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The National Institute for Health and Clinical Excellence (NICE) is currently appraising Lucentis (ranibizumab) and Macugen (pegaptanib) for the treatment of age-related macular degeneration (AMD).
NICE is consulting on draft recommendations for a dose-capping proposal to make Lucentis available on the NHS for people with wet AMD. Consultation on the draft
recommendations began last Friday (14 December 2007) and end on 14 January 2008.
NICE has not yet issued final guidance to the NHS on these drugs.
The draft guidance recommends that the NHS should pay for a maximum of 14 injections of Lucentis per eye, which should result in stable vision for most patients and improved vision for around a quarter of patients. It recommends that the manufacturer should pay if any further doses are needed.
Any dose-capping scheme will need to be agreed by both the manufacturer and the Department of Health.
Responses to an earlier consultation made clear that many people felt it was unacceptable for NICE to recommend treating only the second affected eye.
NICE said it had taken these concerns on board and now recommended treating the first eye to come to clinical attention.
NICE Chief Executive Andrew Dillon stated: “The manufacturer of Lucentis has proposed a scheme in which the number of injections paid for by the NHS could be capped, with any remaining injections paid for by the manufacturer.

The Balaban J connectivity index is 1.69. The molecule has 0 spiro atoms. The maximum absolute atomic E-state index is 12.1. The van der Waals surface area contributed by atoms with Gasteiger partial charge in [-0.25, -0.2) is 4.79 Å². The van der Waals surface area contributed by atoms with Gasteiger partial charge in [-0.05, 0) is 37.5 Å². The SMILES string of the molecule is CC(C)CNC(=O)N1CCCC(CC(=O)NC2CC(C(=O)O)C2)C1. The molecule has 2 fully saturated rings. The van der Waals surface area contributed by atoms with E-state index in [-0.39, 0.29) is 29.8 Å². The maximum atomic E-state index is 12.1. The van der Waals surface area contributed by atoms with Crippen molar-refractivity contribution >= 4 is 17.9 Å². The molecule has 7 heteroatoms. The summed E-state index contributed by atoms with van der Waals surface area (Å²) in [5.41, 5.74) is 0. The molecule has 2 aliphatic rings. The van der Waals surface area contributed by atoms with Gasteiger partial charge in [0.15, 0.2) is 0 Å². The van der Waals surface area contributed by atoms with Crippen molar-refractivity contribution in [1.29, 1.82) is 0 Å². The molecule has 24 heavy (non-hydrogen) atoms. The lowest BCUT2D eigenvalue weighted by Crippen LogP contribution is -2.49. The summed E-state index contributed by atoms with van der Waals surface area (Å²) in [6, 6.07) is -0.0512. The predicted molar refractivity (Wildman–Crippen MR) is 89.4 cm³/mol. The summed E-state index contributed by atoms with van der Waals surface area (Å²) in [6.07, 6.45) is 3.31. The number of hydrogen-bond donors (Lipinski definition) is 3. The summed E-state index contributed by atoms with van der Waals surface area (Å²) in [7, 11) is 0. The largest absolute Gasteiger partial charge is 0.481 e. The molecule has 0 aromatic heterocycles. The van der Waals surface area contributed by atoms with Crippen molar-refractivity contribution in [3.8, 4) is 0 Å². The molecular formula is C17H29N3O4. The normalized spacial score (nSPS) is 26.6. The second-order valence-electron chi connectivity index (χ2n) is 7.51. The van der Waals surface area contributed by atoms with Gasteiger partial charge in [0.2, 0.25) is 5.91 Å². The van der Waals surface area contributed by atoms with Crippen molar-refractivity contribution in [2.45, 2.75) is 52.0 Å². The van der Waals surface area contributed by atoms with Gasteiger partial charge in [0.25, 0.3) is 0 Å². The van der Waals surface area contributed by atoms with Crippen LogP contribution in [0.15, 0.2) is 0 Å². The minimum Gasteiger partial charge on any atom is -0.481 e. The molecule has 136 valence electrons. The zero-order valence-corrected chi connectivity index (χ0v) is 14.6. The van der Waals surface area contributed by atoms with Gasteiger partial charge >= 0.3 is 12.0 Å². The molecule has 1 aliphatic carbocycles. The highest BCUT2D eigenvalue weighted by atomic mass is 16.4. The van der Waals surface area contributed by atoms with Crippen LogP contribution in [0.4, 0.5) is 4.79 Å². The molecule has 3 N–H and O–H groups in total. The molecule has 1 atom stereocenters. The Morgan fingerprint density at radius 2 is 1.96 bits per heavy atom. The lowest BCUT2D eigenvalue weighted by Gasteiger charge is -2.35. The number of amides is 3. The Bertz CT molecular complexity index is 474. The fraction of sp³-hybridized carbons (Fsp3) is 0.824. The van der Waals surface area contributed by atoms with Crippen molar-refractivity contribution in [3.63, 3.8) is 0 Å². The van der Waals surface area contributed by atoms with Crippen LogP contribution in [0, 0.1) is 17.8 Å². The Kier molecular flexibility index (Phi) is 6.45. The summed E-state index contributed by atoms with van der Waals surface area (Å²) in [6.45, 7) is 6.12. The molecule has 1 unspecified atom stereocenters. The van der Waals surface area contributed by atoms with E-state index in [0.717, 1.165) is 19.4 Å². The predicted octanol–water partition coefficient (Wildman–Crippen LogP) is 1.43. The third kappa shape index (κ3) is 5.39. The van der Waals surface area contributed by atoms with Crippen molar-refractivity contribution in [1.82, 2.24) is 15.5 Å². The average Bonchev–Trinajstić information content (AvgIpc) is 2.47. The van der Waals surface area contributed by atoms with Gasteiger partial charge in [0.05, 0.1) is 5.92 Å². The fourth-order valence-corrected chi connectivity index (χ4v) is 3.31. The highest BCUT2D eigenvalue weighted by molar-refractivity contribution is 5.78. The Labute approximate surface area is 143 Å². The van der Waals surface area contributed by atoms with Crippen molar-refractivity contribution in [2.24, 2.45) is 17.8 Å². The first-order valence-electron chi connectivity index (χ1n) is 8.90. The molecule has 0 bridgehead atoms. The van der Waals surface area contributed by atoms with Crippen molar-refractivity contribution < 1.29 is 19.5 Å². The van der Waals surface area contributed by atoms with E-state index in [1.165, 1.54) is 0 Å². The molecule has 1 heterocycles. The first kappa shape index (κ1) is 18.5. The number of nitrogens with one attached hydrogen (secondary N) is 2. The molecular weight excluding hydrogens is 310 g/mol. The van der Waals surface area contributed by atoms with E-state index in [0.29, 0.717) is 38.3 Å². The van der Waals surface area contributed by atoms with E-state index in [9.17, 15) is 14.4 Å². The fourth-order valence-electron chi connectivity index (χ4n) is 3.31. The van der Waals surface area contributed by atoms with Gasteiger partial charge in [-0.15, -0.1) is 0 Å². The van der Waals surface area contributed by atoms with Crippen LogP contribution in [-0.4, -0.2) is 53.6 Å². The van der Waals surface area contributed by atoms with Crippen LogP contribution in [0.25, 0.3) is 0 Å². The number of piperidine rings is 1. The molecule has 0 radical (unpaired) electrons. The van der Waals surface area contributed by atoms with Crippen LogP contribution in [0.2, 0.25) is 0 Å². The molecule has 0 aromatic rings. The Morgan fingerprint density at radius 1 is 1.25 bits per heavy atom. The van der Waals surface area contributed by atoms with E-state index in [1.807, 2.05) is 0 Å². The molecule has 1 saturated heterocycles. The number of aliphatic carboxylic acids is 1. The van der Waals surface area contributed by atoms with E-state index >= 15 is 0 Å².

“NICE’s independent advisory committee thinks that such a scheme could work where a maximum of 14 injections per eye of Lucentis is paid for by the NHS, with the cost of additional treatment reimbursed by the manufacturer. Fourteen injections should result in stable vision for most patients and improved vision for around a quarter of patients. This proposal therefore represents a good use of NHS resources.”
He added: “I would like to thank those who responded to consultation on an earlier draft of this guidance. Two key issues in particular were highlighted by those who responded: first, that allowing the first eye to deteriorate would cause anxiety and depression; and two, that treating only the second eye could mean losing the chance to preserve vision if it was affected by untreatable vision loss or didn¹t respond to treatment. NICE has taken these concerns on board, and now recommends treating the first eye to come to clinical attention.”
The draft guidance does not recommend Macugen for the treatment of wet AMD.